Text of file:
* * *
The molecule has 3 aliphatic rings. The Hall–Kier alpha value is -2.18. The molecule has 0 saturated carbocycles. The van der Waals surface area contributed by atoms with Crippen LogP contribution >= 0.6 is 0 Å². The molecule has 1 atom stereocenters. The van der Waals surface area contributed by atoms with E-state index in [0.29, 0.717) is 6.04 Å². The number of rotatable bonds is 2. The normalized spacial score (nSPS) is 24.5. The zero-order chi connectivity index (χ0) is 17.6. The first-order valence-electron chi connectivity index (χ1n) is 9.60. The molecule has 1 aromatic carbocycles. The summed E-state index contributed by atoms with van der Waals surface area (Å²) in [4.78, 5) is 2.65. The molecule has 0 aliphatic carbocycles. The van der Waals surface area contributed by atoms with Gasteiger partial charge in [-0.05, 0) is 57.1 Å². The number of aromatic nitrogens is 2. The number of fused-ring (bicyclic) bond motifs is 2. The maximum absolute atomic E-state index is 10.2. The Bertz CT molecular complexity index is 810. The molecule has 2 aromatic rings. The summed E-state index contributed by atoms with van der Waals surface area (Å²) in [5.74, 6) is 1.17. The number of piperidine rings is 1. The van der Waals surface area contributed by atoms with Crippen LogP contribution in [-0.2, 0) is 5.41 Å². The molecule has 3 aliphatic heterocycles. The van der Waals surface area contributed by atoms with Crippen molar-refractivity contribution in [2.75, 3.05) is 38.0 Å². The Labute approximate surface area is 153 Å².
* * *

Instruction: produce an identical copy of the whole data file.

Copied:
The molecule has 3 aliphatic rings. The Hall–Kier alpha value is -2.18. The molecule has 0 saturated carbocycles. The van der Waals surface area contributed by atoms with Crippen LogP contribution >= 0.6 is 0 Å². The molecule has 1 atom stereocenters. The van der Waals surface area contributed by atoms with E-state index in [0.29, 0.717) is 6.04 Å². The number of rotatable bonds is 2. The normalized spacial score (nSPS) is 24.5. The zero-order chi connectivity index (χ0) is 17.6. The first-order valence-electron chi connectivity index (χ1n) is 9.60. The molecule has 1 aromatic carbocycles. The summed E-state index contributed by atoms with van der Waals surface area (Å²) in [4.78, 5) is 2.65. The molecule has 0 aliphatic carbocycles. The van der Waals surface area contributed by atoms with Gasteiger partial charge in [-0.05, 0) is 57.1 Å². The number of aromatic nitrogens is 2. The number of fused-ring (bicyclic) bond motifs is 2. The maximum absolute atomic E-state index is 10.2. The Bertz CT molecular complexity index is 810. The molecule has 2 aromatic rings. The summed E-state index contributed by atoms with van der Waals surface area (Å²) in [5.74, 6) is 1.17. The number of piperidine rings is 1. The van der Waals surface area contributed by atoms with Crippen LogP contribution in [-0.2, 0) is 5.41 Å². The molecule has 3 aliphatic heterocycles. The van der Waals surface area contributed by atoms with Crippen molar-refractivity contribution in [2.75, 3.05) is 38.0 Å². The Labute approximate surface area is 153 Å².